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Guys I hate Regex and I suck at writing.

I have a string that is space separated and contains several codes that I need to pull out. Each code is marked by beginning with a capital letter and ending with a number. The code is only two digits.

I'm trying to create an array of strings from the initial string and I can't get the regular expression right.

Here is what I have

String[] test = Regex.Split(originalText, "([a-zA-Z0-9]{2})");

I also tried:

String[] test = Regex.Split(originalText, "([A-Z]{1}[0-9]{1})");

I don't have any experience with Regex as I try to avoid writing them whenever possible.

Anyone have any suggestions?

Example input:

AA2410 F7 A4 Y7 B7 A 0715 0836 E0.M80

I need to pull out F7, A4, B7. E0 should be ignored.

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can you show an example input and output? –  Daniel A. White Jan 6 '12 at 17:17

3 Answers 3

up vote 3 down vote accepted

You want to collect the results, not split on them, right?

Regex regexObj = new Regex(@"\b[A-Z][0-9]\b");
allMatchResults = regexObj.Matches(subjectString);

should do this. The \bs are word boundaries, making sure that only entire strings (like A1) are extracted, not substrings (like the A1 in TWA101).

If you also need to exclude "words" with non-word characters in them (like E0.M80 in your comment), you need to define your own word boundary, for example:

Regex regexObj = new Regex(@"(?<=^|\s)[A-Z][0-9](?=\s|$)");

Now A1 only matches when surrounded by whitespace (or start/end-of-string positions).

Explanation:

(?<=  # Assert that we can match the following before the current position:
 ^    # Start of string
|     # or
 \s   # whitespace.
) 
[A-Z] # Match an uppercase ASCII letter
[0-9] # Match an ASCII digit
(?=   # Assert that we can match the following after the current position:
 \s   # Whitespace
|     # or
 $    # end of string.
)

If you also need to find non-ASCII letters/digits, you can use

\p{Lu}\p{N}

instead of [A-Z][0-9]. This finds all uppercase Unicode letters and Unicode digits (like Ä٣), but I guess that's not really what you're after, is it?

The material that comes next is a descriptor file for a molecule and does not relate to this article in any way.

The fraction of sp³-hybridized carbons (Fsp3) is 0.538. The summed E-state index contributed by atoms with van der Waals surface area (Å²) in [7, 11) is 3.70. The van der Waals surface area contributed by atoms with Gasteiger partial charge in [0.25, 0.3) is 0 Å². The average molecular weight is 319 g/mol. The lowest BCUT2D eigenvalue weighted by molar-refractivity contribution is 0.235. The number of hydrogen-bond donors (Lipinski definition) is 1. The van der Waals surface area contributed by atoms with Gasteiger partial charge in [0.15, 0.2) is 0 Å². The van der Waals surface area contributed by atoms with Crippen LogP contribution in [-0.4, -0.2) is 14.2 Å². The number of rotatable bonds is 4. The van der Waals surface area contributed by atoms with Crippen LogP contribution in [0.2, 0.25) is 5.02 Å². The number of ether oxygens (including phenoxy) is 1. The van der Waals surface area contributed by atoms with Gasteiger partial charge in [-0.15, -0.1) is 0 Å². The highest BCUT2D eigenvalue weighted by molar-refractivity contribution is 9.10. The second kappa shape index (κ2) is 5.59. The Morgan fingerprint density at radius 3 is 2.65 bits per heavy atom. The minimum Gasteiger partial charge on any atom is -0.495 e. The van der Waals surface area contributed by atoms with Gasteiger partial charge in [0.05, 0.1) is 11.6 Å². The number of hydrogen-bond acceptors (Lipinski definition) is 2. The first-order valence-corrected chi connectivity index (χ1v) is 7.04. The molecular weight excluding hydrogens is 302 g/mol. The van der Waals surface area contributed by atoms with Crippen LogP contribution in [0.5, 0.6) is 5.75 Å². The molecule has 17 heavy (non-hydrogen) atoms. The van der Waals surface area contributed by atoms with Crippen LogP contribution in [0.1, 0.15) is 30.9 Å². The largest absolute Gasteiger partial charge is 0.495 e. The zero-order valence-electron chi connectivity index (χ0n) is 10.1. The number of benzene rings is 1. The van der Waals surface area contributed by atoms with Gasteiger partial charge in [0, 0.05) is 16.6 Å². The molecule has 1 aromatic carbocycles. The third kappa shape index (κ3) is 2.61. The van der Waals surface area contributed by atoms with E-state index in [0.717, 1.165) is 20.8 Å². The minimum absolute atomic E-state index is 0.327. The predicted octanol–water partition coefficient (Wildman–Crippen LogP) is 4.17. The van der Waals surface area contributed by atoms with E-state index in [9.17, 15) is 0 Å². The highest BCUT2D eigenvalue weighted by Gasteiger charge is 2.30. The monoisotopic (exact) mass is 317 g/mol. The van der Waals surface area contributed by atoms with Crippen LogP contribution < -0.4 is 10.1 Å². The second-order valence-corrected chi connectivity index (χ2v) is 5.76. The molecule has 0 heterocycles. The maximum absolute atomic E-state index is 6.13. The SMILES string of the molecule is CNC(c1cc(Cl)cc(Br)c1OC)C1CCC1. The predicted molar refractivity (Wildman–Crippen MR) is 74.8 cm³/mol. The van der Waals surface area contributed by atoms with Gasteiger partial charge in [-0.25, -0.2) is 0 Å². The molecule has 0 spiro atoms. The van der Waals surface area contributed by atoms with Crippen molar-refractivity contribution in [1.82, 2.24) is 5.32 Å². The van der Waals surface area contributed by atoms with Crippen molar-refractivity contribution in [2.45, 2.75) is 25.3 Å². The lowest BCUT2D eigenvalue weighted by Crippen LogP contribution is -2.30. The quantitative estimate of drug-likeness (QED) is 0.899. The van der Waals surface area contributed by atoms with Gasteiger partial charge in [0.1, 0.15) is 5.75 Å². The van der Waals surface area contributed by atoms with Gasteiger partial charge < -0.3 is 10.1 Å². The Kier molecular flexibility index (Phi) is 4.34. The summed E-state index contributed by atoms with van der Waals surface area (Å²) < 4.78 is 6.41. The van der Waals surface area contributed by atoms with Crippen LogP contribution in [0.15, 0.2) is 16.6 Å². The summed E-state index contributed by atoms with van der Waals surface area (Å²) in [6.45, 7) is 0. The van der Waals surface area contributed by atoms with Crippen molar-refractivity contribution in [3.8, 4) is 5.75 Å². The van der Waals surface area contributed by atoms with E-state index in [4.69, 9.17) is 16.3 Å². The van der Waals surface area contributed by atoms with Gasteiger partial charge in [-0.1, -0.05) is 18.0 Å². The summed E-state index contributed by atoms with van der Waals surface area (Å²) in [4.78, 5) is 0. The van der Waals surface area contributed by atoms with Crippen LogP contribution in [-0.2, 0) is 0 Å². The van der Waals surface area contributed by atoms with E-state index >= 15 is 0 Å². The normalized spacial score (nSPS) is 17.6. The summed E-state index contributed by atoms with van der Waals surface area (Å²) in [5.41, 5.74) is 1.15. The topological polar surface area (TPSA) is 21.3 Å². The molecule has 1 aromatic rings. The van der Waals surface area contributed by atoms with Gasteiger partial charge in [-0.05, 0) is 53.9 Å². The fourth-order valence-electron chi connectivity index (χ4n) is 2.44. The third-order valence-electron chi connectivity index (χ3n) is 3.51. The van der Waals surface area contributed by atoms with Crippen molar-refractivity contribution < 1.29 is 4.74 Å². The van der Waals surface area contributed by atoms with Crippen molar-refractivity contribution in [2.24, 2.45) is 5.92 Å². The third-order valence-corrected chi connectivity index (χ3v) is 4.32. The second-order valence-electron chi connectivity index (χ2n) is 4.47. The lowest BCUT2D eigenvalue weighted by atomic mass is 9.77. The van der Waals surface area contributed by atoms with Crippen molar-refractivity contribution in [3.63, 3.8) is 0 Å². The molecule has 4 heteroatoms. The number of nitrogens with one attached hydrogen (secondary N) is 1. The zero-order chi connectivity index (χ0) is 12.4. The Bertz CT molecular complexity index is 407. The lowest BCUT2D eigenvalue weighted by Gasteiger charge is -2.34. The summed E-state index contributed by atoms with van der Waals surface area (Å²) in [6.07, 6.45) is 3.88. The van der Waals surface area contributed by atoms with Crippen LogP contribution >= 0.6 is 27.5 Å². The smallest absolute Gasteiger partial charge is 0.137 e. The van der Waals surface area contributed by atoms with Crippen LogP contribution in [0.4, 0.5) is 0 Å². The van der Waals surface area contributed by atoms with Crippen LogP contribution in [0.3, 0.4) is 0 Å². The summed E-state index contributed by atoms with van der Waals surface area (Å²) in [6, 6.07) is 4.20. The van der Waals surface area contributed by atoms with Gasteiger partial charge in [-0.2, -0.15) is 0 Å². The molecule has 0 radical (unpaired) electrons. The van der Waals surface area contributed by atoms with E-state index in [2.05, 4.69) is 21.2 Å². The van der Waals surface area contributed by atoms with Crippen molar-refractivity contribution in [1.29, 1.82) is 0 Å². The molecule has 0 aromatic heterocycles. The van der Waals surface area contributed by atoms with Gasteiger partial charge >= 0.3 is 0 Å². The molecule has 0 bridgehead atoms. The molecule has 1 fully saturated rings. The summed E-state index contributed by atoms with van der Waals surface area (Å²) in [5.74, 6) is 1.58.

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This works but it does not care about length. An input of E0.M80 is captured when it should not be. Hm. –  Steven Jan 6 '12 at 17:26
    
There is a word boundary between the 0 and the ., so you need to define exactly what a "word" is in your context. I'm assuming non-whitespace characters and will edit my answer. –  Tim Pietzcker Jan 6 '12 at 17:27
    
Thanks. That did it. Now I just have to learn why it did it. –  Steven Jan 6 '12 at 17:35
    
@Chase: I didn't have time just now to write an explanation, but now I've written one. –  Tim Pietzcker Jan 6 '12 at 17:49
    
Thank you very much for the explanation. That helps a lot. As does this cheat sheet that I found mikesdotnetting.com/Article/46/… –  Steven Jan 6 '12 at 17:52

Do you mean that each code looks like "A00"?

Then this is the regex:

"[A-Z][0-9][0-9]"

Very simple... By the way, there's no point writing {1} in a regex. [0-9]{1} means "match exactly one digit, which is exactly like writing [0-9].

Don't give up, simple regexes make perfect sense.

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This should be ok:

String[] all_codes = Regex.Split(originalText, @"\b[A-Z]\d\b");

It gives you an array with all code starting with a capital letter followed by a digit, separated by an kind of word boundary (site space etc.)

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